On Jan 8, 1956 five missionaries were slain upon a riverbed in a small jungle area of Ecuador. The world wept and many asked why. Jim Elliot was one of those five and his words “he is no fool who gives up what he cannot keep to gain what he cannot lose” became the rallying cry for missions around the world. The truth of what Joseph said in Gen 50 “As for you, you meant to harm me, but God intended it for a good purpose, so he could preserve the lives of many people,” fanned the flames of missionary hearts. So too in Acts 8 what Satan desired to accomplish God used to bring the gospel of salvation to men, women and children to those whom the Jews had rejected—the Samaritans.
The Jews prejudice was clear and profound. We recall the words of James and John, who had prejudicial hearts in Luke 9, asking Jesus if they should call down fire upon the Samaritan village that did not welcome them. And yet Jesus walked and taught and prepared the way for just such a time as this. The Samaritan woman at the well and the parable of the Good Samaritan were his lessons to the disciples to open their eyes to their perception and their heart of prejudice. Yet Jesus saw them as kingdom people. Do we see others in this frame of reference?
As the waves of persecution swept over Jerusalem God touched the heart of Philip, one of the seven servants of God from Acts 6. He would become the instrument God would use to cross the barriers of prejudice to bring the message of salvation to the Samaritans. As the news traveled back to Jerusalem, Peter and John’s heart of prejudice would be challenged. Could it be that God will open the doors to these? Jesus had said: you will be my witnesses in Jerusalem, and in all Judea and Samaria, and to the farthest parts of the earth” but the church had been slow in their progress to accomplish this. Did God allow this to move the church beyond the Temple, beyond Jerusalem? We may never be able to answer that question but we can see how God will use the evil intentions of Satan to bring about good thus once again teaching us this principle: Jer 29:11 “For I know what I have planned for you,’ says the Lord. ‘I have plans to prosper you, not to harm you. I have plans to give you a future filled with hope.”
God does not let us rest but opens our eyes to see His marvelous message of salvation is offered to all. The Jerusalem church sent Peter and John to see. They may have come with hearts of doubt, perhaps unbelief but the evidence was clear: salvation had come to these Samaritans. It was such a profound lesson for them that as they journeyed back to Jerusalem they proclaimed the good news to many Samaritan villages. The words of Gamaliel were ringing forth…”but if it is from God, you will not be able to stop them, or you may even be found fighting against God.”
Where do you find that you are asking “why would God choose them?” instead of “why would He not choose them?” Are you hindering the work of the Lord God Almighty because of your heart of prejudice? Are you still in Jerusalem or have you moved to your Samaria so that His Word can ring forth the truth of His saving love and power?
The hymn “I Surrender All” is a testimony of one, who in obedience to the Holy Spirit, discovered that when we yield, God opens the fount of blessing that had been hidden in the cleft of the rock but shielded from view by our faltering steps. When God calls you to His side, one of the first things he does is ask you to step out in obedience to Him and then provides a test to see if we are worthy to be called his disciple. He calls you just as he did Abraham, Joseph, and Moses which was the text of Stephen’s message before the religious council. All of these biblical heroes of the faith stepped out in faith and yet each was tested that they might be found pure and holy in His sight. Where is God testing you at this moment in time? In what area has he called you to be a part of his work and you have yet to totally surrender?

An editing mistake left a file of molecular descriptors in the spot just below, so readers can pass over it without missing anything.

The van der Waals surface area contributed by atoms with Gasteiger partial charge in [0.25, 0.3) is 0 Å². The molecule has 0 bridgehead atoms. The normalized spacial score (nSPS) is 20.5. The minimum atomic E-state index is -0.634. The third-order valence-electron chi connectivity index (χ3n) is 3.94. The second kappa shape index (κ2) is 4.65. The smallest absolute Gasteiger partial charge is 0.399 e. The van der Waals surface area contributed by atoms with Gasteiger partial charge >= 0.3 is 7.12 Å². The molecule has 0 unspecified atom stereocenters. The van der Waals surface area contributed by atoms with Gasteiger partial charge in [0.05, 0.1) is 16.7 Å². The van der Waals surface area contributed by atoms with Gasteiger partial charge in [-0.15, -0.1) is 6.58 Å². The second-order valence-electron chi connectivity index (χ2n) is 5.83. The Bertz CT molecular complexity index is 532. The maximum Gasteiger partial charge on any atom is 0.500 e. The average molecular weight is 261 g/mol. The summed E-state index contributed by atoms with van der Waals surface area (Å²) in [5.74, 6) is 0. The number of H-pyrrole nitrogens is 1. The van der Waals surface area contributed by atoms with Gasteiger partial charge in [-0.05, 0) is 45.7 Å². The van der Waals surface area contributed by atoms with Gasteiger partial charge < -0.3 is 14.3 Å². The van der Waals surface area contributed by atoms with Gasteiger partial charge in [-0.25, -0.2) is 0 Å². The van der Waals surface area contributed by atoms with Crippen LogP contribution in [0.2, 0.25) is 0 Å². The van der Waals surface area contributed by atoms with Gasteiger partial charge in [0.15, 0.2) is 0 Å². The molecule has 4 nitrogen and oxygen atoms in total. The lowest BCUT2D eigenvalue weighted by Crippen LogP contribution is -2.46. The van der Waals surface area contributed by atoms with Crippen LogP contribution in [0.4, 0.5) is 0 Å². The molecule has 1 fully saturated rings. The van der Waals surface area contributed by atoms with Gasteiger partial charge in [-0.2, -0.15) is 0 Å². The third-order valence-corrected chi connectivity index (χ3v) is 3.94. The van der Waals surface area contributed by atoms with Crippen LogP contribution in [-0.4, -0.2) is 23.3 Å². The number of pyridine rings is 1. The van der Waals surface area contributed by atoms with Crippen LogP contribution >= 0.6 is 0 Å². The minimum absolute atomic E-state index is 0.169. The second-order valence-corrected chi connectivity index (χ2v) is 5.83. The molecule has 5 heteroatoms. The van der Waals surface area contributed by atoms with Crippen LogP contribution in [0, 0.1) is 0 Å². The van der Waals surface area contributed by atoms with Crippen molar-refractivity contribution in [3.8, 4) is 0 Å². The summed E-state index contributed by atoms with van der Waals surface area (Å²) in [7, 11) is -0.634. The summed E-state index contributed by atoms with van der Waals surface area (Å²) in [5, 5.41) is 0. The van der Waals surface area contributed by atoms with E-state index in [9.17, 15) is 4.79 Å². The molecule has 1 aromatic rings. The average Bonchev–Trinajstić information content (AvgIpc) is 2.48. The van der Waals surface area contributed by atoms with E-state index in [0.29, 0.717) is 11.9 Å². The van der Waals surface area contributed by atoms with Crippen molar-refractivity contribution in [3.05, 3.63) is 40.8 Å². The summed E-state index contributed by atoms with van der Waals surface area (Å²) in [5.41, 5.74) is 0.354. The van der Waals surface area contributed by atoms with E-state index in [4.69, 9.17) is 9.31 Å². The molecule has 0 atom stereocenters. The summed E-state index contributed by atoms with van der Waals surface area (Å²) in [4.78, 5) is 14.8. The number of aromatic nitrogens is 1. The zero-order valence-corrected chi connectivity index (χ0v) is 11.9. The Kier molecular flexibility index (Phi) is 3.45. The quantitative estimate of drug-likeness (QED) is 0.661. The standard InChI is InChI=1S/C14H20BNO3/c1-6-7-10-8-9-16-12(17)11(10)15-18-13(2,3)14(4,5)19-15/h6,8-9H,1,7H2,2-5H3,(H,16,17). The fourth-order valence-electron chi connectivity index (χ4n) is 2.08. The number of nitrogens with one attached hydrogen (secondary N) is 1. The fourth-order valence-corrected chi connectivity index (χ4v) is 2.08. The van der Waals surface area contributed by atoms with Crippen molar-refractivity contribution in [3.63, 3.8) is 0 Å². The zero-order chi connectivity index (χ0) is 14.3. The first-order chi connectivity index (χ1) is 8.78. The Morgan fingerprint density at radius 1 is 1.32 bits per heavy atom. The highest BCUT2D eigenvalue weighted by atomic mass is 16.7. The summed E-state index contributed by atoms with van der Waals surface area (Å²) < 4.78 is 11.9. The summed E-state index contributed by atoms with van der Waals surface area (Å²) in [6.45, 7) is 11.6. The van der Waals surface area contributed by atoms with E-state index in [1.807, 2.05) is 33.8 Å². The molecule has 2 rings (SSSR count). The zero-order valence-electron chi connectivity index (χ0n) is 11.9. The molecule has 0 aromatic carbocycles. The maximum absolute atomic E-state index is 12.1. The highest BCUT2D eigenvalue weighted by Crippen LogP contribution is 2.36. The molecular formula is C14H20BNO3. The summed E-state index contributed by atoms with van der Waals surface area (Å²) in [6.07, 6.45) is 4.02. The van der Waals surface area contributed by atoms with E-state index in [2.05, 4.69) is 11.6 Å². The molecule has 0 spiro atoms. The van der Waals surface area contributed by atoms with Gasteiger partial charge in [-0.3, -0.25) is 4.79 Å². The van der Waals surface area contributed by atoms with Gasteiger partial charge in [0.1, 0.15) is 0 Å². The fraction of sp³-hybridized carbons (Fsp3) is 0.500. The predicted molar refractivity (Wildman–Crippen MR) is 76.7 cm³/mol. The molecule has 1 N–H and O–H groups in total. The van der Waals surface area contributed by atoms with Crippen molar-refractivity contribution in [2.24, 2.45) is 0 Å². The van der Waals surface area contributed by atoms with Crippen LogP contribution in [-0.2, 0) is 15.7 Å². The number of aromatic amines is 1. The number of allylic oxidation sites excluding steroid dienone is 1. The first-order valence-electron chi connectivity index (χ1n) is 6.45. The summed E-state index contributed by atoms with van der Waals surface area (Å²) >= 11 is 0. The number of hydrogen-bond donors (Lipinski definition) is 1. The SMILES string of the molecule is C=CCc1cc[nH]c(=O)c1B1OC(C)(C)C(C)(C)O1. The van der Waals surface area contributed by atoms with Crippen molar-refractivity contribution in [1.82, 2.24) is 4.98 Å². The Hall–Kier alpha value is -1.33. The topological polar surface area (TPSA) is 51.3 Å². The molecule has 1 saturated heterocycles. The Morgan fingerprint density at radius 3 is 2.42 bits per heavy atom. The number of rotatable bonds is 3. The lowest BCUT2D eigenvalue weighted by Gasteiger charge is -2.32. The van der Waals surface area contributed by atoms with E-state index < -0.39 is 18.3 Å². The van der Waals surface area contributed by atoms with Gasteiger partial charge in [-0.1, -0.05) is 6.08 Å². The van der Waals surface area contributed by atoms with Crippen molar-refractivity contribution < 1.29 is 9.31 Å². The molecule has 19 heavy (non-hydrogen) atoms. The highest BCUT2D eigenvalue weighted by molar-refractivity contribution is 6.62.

The fruit does not fall far from the tree is an old saying that reflects the truth that even though we deny it, we more often than not are mimicking the examples of our forefathers and this was true of the religious leaders. Three false charges leads to one message: you are unbelieving rejecting Israelites just as of old. These religious leaders had the Promised Messiah in their very midst “Jesus the Nazarene, a man clearly attested to you by God with powerful deeds, wonders, and miraculous signs that God performed among you through him, just as you yourselves know –“ [Acts]. With great power and miracles before their eyes still the Pharisees and Sadducees came to test Jesus and asked him to show them a sign from heaven. He rightly answered “A wicked and adulterous generation asks for a sign, but no sign will be given to it except the sign of Jonah.”
After the death of Jesus, three times now these religious leaders have had the extended hand of mercy from God as they have witnessed the outpouring of the Holy Spirit of which they had not received, through the healing of the lame man and the power of the Word in Peter and John and now in Stephen. This will be God’s extended hand of mercy yet again as anointed Stephen revealed their true uncircumcised heart and ears as they continued to resist the Holy Spirit just as their ancestors did.
Beloved, when God presents opportunities to be His witness are we as anointed, prepared and courageous as Stephen? Are we ready to be a martyr for Jesus? But even more importantly, when and if we are called to stand for Christ are we not only willing but able to say: “Lord, do not hold this sin against them!”?
Beloved, are you totally surrendered to Jesus?